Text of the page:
• A recent advance for AIHs is for men who-because of spinal cord injury, cancer surgery, or other reasons-can’t ejaculate normally. Electrical stimulation can be used to help them overcome this problem and the ejaculate is collected and inseminated on their wives.
  • Fresh semen was once used for all inseminations and still, as a rule for AIDS, but because of concern about AIDS and other sexually transmitted infections, it is now recommended that anonymous donor semen be frozen for at least 180 days before use. The delay allows the donor to be retested for possible occult (undiagnosed) infection at the time of the donation.
  • Some women become pregnant with one insemination. More often, repeat inseminations over the course of four to five menstrual cycles are required. And there are women who after a year or more of periodic insemination still do not conceive. Depending on the nature of the couple’s infertility, studies show success rates between 50 and 65 percent.


  • Much newer than artificial insemination is in vitro fertilization (IVF), an option when various other treatments have failed or are inappropriate. It can be used, for example, in women who have a uterus and at least one ovary, but whose fallopian tubes are damaged, missing or diseased.
  • The woman is prepared for this procedure with fertility drugs that ready several of her eggs for fertilization and the lining of her uterus to support her pregnancy. The eggs are then taken from her by one of several methods and placed in a laboratory dish where they are incubated with her partner’s sperm for about 18 hours.
  • Assuming that some eggs are fertilized and continue to develop normally for two days or so, one or more (usually several, for insurance) are transferred by instruments into the woman’s uterus. If at least one implants there within about 2 weeks, the woman is pregnant. Implantation can often be determined at that time by a blood test. However, this chemical assessment is sometimes misleading. Therefore, a conclusive diagnosis cannot be made until as week or more has passed when-if the pregnancy is real, rather than just chemical-a sac will have formed around the embryo that can be detected by ultrasound. As with other infertility treatments, couples undergoing IVF should recognize that positive outcomes are never guaranteed.


  • GIFT is similar to IVF except that sperms and eggs (gamates) are collected and immediately inserted into one or both fallopian tubes, where conception occurs.
  • With ZIFT, instead of placing the sperm and egg immediately into the fallopian tubes, they will be placed into an incubator for 24 hours. Then the fertilized eggs are put into the fallopian tubes. Zygote is the term for the cell produced by fertilization.]
  • These procedures require that the woman have at least one healthy fallopian tube.
  • Success rate for either GIFT or ZIFT is around 25%.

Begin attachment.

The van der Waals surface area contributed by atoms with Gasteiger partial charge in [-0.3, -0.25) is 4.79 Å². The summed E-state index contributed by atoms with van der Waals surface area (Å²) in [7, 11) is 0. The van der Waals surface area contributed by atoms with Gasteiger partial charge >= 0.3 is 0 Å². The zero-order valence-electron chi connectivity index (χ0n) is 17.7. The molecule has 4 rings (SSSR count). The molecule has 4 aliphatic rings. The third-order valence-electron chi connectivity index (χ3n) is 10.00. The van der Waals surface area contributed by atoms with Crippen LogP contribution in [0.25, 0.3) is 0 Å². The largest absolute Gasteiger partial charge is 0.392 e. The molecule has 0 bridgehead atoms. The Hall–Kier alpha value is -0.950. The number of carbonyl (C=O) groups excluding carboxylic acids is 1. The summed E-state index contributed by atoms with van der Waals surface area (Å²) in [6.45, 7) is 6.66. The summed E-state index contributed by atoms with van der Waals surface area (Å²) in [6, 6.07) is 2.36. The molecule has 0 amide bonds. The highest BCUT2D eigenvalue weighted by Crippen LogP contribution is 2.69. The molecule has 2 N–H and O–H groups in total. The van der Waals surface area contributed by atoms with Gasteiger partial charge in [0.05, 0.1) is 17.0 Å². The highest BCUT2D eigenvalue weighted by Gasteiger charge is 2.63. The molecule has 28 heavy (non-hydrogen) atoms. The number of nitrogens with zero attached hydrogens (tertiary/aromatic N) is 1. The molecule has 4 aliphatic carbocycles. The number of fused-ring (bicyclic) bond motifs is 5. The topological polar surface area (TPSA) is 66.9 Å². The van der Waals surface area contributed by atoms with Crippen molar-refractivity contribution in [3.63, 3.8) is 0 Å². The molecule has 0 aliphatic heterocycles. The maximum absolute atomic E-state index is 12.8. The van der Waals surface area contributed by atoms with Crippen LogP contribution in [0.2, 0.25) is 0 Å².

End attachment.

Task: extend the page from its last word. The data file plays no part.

Can be used in male infertility problems. A single sperm is taken from the male and injected into a single egg from the female; the resulting zygote is then transferred into the uterus. The success rate is about 24%.


The woman’s eggs are retrieved and put into the fallopian tube close to where it opens into the uterus. he couple then has intercourse or the woman is artificially inseminated. Since this method allows the eggs to be placed beyond the parts of the tube that may be damaged or blocked, it can often be used when GIFT or ZIFT cannot.


A fertile female donor provides the eggs. At the proper time in her menstrual cycle, she is artificially inseminated. If the donor conceives, the early embryo is washed out of her reproductive tract and transferred to the uterus or a fallopian tube of the woman who is to bear the child. The recipient, meanwhile, has been hormonally treated with fertility drugs to make her uterus receptive to the embryo. This technique allows women who have no eggs of their own to become pregnant-provided they have a uterus.


  • This is an option for women who do not respond to ovulation induction therapies or who have no ovaries or lack a uterus. It also may be an option for those whom pregnancy might be an life threatening or have good reason to worry that they might transmit a serious genetic disorder to the child.
  • A healthy, fertile woman agrees to be artificially inseminated and also agrees to let the infertile couple adopt the baby. If the female member of the infertile couple can safely provide eggs of her own, these can be fertilized by the IVF process and then transferred to the surrogate woman who carries the fetus to term. In that case, the surrogate mother takes fertility drugs to prepare her uterus. Surrogate motherhood is controversial and has resulted in court cases about custody and parentage, which is rare with other forms of fertility treatment.